UNEP report found that developing countries alone will need to spend up to $300 billion a year (File)
Developing countries need up to 10 times more funding to protect themselves from increasingly ferocious effects of climate change than the world has currently earmarked, the UN said on Thursday.
While the COP26 meeting tries to wrestle down emissions and keep warming within the Paris deal target of 1.5 degrees Celsius, a new report from United Nations Environment Programme highlights the need to prepare countries for effects that are already starting to be felt.
"Even if we were to turn off the tap on greenhouse gas emissions today, the impacts of climate change would be with us for many decades to come," said Inger Andersen, Executive Director of UNEP.
"We need a step-change in adaptation ambition for funding and implementation to significantly reduce damages and losses from climate change. And we need it now."
Slammed by storms, floods and droughts intensified by global warming, the world's poorest nations have put at the heart of the COP26 climate negotiations calls for richer countries to honour a pledge to provide $100 billion annually.
But only a part of that funding promise -- which is now not set to be met until next year at the earliest -- is set aside for adaptation measures that would help nations reduce the exposure of people and property to the growing threats of climate change.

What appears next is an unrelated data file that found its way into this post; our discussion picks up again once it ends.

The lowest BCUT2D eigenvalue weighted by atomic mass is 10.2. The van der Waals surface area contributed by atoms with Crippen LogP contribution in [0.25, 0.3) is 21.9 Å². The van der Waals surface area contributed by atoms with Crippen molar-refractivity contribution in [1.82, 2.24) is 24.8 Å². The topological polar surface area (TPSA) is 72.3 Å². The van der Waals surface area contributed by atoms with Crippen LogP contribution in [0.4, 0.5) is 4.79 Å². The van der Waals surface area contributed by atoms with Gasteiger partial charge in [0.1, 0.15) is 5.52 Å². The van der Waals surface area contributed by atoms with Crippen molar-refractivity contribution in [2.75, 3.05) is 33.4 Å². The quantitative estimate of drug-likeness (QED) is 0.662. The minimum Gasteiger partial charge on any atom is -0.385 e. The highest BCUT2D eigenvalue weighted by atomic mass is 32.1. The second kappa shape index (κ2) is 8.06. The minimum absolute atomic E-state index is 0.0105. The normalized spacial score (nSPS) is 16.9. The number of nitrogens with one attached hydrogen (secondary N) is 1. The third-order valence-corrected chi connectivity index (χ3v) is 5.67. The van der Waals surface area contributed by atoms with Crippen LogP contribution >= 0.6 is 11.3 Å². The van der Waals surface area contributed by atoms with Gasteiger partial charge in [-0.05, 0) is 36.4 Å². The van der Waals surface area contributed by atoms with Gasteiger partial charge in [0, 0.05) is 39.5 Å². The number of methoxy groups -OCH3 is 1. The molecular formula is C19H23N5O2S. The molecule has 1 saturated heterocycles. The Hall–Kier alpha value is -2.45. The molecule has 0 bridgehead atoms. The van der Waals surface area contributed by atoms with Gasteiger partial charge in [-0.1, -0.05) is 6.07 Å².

'Skydiving without a parachute'
The UNEP report found that developing countries alone will need to spend up to $300 billion a year on such measures by 2030, and up to $500 billion annually by 2050.
"Overall, estimated adaptation costs in developing countries are five to 10 times greater than current public adaptation finance flows, and the gap is widening," UNEP said.
In 2019, wealthy countries provided $79.6 billion in climate assistance to developing countries -- but two-thirds of that was for efforts to reduce emissions, with adaptation given lower priority.
On Monday, Barbados Prime Minister Mia Mottley told COP26 delegates failure to provide nations with the funds to protect themselves and adapt to climate change was "measured in lives and livelihoods in our communities and that, my friends, is immoral and unjust".
With 1.1C of warming since the mid 19th Century, the world has seen a torrent of deadly weather disasters intensified by climate change in recent months, from asphalt-melting heat waves to flash floods and untameable wildfires.
UNEP said governments had so far missed an opportunity to use the Covid-19 pandemic to prioritise green recovery spending.
"By failing to invest in climate adaptation, it seems like we've gone sky diving and decided we don't need a parachute," said Brian O'Callaghan, of the Oxford University economic recovery project and one of the authors of the UNEP report.
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